Ad Fuhrer-em

We’ve been doing a lot of Ad Hitlerem-spotting these days at the NS, but, hey, it’s the season of the Godwin.  Check out the statement from Brenda Barton (R) from Arizona on Facebook:

Someone is paying the National Park Service thugs overtime for their efforts to carry out the order of De Fuhrer… where are our Constitutional Sheriffs who can revoke the Park Service Rangers authority to arrest??? Do we have any Sheriffs with a pair?

I object for a few reasons.  First is just linguistic.  It’s der Fuhrer.  Second is analogical – how in any way is using the force charged with protecting the parks to close the parks like Hitler’s abuse of power in Germany? And park service rangers are given police force training.

Here’s the rich part.  Barton’s responded to criticism of her post, and she’s issued the following clarification.

What I did suggest, rather directly, was that the National Park Service enforcement personnel (referring to them as ‘thugs’ for their reported behavior) were simply following orders of ‘their leader’ – and I used the German phrase for emphasis, Der Fuhrer. . . .I am referencing the Presidents behavior as indicated by his actions. The Merriam-Webster New Collegiate Dictionary defines ‘Fuhrer’ as ‘(2) a leader exercising tyrannical authority. . . . As many are aware, some recent comments of mine on Facebook have touched a sensitive nerve with many people. Additionally, many have simply taken my posting out of its contextual environment. . .  Had I chosen my words differently, or had the President offered to use the power of his office to lessen or mute the public impacts of this impasse in Washington, we might not be having this discussion.

OK, so the defense is as follows:

1. When I use ‘De Fuhrer’ I just mean ‘tyrant’

2. When I used the term it was for emphasis, and to take it as more is to take it out of context.

3. It’s the president’s fault that I had to compare him to Hitler.

Point-for-point, silly.  In fact, to use 1 and 2 together is inconsistent.  The term ‘Fuhrer’ has the emphasis it does not because its usage as leader, or even tyrant, but as THAT tyrant named Adolph.  The context of using ‘Fuhrer’ is the context of exemplifying Godwin’s Law.  3 is amazing.  In effect – it’s not my fault that I can’t think of another apt analogy… I mean the guy’s literally like Hitler when he does this!   (This is, really, a case of instead of backing away from the Ad Hitlerem, but embracing it!)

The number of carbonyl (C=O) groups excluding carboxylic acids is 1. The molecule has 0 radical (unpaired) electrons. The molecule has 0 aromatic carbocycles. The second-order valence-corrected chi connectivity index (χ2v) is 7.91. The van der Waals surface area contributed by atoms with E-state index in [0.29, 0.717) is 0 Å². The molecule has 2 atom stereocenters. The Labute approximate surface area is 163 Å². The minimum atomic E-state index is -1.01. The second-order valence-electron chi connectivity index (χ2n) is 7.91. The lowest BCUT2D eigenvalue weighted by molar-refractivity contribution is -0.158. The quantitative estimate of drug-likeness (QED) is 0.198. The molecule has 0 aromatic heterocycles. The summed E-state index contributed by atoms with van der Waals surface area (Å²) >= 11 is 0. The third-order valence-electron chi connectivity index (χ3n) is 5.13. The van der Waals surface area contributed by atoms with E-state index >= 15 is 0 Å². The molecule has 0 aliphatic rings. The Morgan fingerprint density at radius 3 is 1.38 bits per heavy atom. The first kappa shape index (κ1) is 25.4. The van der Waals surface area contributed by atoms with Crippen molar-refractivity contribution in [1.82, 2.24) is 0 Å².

5 thoughts on “Ad Fuhrer-em”

  1. We could fill our days with variations on the ad Hiterlem, the strategies people typically employ once they’ve been caught, and the ironmannish moves people use to justify them.

  2. Hi John, you’re right that there are more than enough of these silly analogies. This one was interesting for reasons you cite above. First, it’s a unique form of Ad Hiterem, as (like with the Chamberlain analogies with appeasement), it takes an indirect route to bringing up old Adolph. Second is the Iron-Manning that follows. Invoking context, invoking special literally acceptable usage, and then just embracing the analogy. Hey, when someone iron-mans like that, who needs straw men?

  3. Just curious, what did Ms Barton think would happen when the government shut down? And, further, since it is likely that each department, including National Park Service, planned in advance what actions they would take upon closure, does she really think that the President should have reviewed each department’s plans line by line, and then cherry-picked certain sites to NOT close, according to what he thought the Tea Party would be sensitive to?

    Of course if he did, I can just see the outrage now – “President deliberately chooses to protect the Martin Luther King, Jr. monument from vandalism, while leaving the WWII memorial unprotected!!”

    Why does she think that the president would concern himself more with parks and monuments that he would with things like defense, the FAA, and other more essential services?

    The Tea Party is asking us to imagine two scenarios, both totally unbelievable – “hmm, let’s see, Newt Gingrich regularly drives by that scenic overlook – let’s barricade it just to show him!” or “Hmm, better not close that scenic overlook, or Gingrich will just lambaste me on Fox News”?

  4. @g: You’re right that National Park closures sure would be a pretty inefficient use of the jackboot. The force of the analogy has to be less the closures themselves and more the use of uniformed folks forcing people out. Of course, it’s still silly.
    @surjac: Careful with Godwin tu quoque!

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